Local to Local!

Our trips to Morocco have been great, soaking in different places, staying in the small villages, driving around, going back and forth on local buses. Might not be everyone’s cup of tea, but it is a great to get to know a place over a number of visits.

I loved these three doors, in one side street, next to each other.  Plain walls, doors with colour and ornament that hint at the courtyards within. It certainly is a magical world and not ostentatious. Values are more internal, not showy on the outside.

The local mosque in Morocco in the fishing village we stayed in (left). The local mosque on Kingsland High Street, Dalston (right) – tiles at home too and very opulent!  And we did have some hot, hot days this summer in London too with clear blue skies!!

This journal….

So this journal is really notes about atmosphere, influences, motivations and inspirations, the triggers behind the design work in this new range.  The design work itself was about being meticulous and fastidious, getting each and every shape as accurate as possible and in some instances still retaining a hand drawn look, whilst working on symmetrical shapes and circles with spokes at many different angles. To ultimately create as authentic look and feel as possible – true to my own experience and visual understanding!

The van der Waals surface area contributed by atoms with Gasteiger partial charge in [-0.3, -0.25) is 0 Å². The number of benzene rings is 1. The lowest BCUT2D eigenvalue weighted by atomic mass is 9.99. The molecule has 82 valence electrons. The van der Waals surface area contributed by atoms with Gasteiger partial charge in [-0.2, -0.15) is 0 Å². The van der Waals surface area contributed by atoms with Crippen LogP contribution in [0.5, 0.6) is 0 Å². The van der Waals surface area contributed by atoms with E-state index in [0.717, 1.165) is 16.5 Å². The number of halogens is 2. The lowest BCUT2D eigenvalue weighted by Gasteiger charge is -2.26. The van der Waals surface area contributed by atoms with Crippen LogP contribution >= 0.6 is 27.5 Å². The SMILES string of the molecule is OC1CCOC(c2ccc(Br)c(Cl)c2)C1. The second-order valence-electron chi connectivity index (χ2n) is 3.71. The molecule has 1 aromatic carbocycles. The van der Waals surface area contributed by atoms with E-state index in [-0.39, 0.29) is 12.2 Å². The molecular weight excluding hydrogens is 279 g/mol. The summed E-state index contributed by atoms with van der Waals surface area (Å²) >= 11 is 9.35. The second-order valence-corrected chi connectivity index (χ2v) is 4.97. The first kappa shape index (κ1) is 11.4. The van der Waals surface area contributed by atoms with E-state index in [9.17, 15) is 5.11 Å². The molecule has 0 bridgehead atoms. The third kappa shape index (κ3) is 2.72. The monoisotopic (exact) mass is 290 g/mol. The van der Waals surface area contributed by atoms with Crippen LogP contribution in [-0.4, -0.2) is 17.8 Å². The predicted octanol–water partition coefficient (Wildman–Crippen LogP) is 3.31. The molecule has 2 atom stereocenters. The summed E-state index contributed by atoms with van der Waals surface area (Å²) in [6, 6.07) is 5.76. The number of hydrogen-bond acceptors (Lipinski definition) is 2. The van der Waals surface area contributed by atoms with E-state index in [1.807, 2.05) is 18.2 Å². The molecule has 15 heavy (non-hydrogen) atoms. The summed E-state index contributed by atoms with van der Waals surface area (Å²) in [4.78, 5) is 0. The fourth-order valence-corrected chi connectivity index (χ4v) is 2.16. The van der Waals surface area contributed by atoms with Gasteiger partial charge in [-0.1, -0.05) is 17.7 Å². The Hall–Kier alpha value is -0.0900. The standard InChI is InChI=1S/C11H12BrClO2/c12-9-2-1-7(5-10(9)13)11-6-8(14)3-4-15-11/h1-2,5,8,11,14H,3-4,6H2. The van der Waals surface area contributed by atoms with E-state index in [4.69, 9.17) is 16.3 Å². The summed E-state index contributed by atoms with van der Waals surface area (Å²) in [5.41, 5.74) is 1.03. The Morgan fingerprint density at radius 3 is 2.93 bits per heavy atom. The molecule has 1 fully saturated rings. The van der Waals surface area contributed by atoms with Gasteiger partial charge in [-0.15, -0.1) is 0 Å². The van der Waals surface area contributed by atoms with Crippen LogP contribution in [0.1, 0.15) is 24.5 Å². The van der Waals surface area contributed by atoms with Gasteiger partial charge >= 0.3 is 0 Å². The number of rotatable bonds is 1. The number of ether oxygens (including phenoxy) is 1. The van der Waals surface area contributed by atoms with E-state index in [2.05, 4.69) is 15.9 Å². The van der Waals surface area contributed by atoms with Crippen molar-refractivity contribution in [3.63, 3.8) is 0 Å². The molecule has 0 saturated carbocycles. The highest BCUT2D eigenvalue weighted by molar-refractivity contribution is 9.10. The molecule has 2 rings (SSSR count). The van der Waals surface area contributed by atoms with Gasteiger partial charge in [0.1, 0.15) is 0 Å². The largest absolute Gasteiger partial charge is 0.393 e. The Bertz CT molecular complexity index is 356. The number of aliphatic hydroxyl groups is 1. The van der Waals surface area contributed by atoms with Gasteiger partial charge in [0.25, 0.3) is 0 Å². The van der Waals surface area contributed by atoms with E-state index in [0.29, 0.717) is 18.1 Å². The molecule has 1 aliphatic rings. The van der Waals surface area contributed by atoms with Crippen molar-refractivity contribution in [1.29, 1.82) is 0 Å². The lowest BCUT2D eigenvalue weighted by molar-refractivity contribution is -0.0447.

See the Moroccan Stencil Range

Moroccan Stencils

Motif Copyright

All Motif stencils, stencil designs, photographs, graphic images and text are protected by copyright and reproduction is strictly prohibited. Henny Donovan stencils are sold for private usage only and may not be used for commercial projects or retail reproduction, or for any kind of resale or reproduction of stencilled images either photographically or for marketing, advertising or publishing of any kind. The stencil and graphic images on this website may not be used or reproduced for any kind of logo, letterhead, website illustration, advertising or other, either personally or commercially.  If you have any queries relating to copyright or usage of Henny Donovan designs please use the enquiries form on the Information and Enquiries page.

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Henny’s Iris Design Journal Iris Stencils

Henny’s Iris Design Journal Iris Stencils

I’ve been meaning to do an Iris Stencil for some time and on a recent trip to Wales I was inspired by this perfect group of Bearded Irises growing around a garden spring in the Brecon Beacons. They really caught my eye so I sat down to draw and the ‘Iris Journey’ began! The petals were like soft, deepest magenta with bright golden yellow caterpillar-like stamens – quite captivating – sitting in this tranquil setting.

I love the drawing process at the beginning of a design where you try to capture the form and beauty of the subject. Some drawings are just musings and others have more serious intent and take shape quickly in my mind as a potential stencil design, maybe because of the outstanding beauty or because the shapely design elements of the plant will look just right on a decorative panel, or a cushion cover, blind or large wall piece.

Bearded Iris Sketches